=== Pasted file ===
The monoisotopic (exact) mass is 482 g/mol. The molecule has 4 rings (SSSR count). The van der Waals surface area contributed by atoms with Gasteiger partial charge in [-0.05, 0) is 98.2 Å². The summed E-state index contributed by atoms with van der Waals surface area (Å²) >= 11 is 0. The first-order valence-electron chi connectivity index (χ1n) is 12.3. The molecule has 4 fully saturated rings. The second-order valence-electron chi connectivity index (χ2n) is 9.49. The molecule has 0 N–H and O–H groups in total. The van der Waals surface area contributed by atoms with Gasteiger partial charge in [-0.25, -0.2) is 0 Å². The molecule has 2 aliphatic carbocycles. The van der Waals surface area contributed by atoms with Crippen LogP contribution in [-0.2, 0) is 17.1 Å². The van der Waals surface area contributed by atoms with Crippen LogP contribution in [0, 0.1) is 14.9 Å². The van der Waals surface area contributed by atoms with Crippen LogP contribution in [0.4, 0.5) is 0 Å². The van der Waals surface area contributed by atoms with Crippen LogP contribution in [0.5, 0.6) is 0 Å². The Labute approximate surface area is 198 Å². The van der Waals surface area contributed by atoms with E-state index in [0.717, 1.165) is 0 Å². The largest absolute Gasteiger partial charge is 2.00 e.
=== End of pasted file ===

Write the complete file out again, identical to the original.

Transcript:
The monoisotopic (exact) mass is 482 g/mol. The molecule has 4 rings (SSSR count). The van der Waals surface area contributed by atoms with Gasteiger partial charge in [-0.05, 0) is 98.2 Å². The summed E-state index contributed by atoms with van der Waals surface area (Å²) >= 11 is 0. The first-order valence-electron chi connectivity index (χ1n) is 12.3. The molecule has 4 fully saturated rings. The second-order valence-electron chi connectivity index (χ2n) is 9.49. The molecule has 0 N–H and O–H groups in total. The van der Waals surface area contributed by atoms with Gasteiger partial charge in [-0.25, -0.2) is 0 Å². The molecule has 2 aliphatic carbocycles. The van der Waals surface area contributed by atoms with Crippen LogP contribution in [-0.2, 0) is 17.1 Å². The van der Waals surface area contributed by atoms with Crippen LogP contribution in [0, 0.1) is 14.9 Å². The van der Waals surface area contributed by atoms with Crippen LogP contribution in [0.4, 0.5) is 0 Å². The van der Waals surface area contributed by atoms with Crippen LogP contribution in [0.5, 0.6) is 0 Å². The Labute approximate surface area is 198 Å². The van der Waals surface area contributed by atoms with E-state index in [0.717, 1.165) is 0 Å². The largest absolute Gasteiger partial charge is 2.00 e.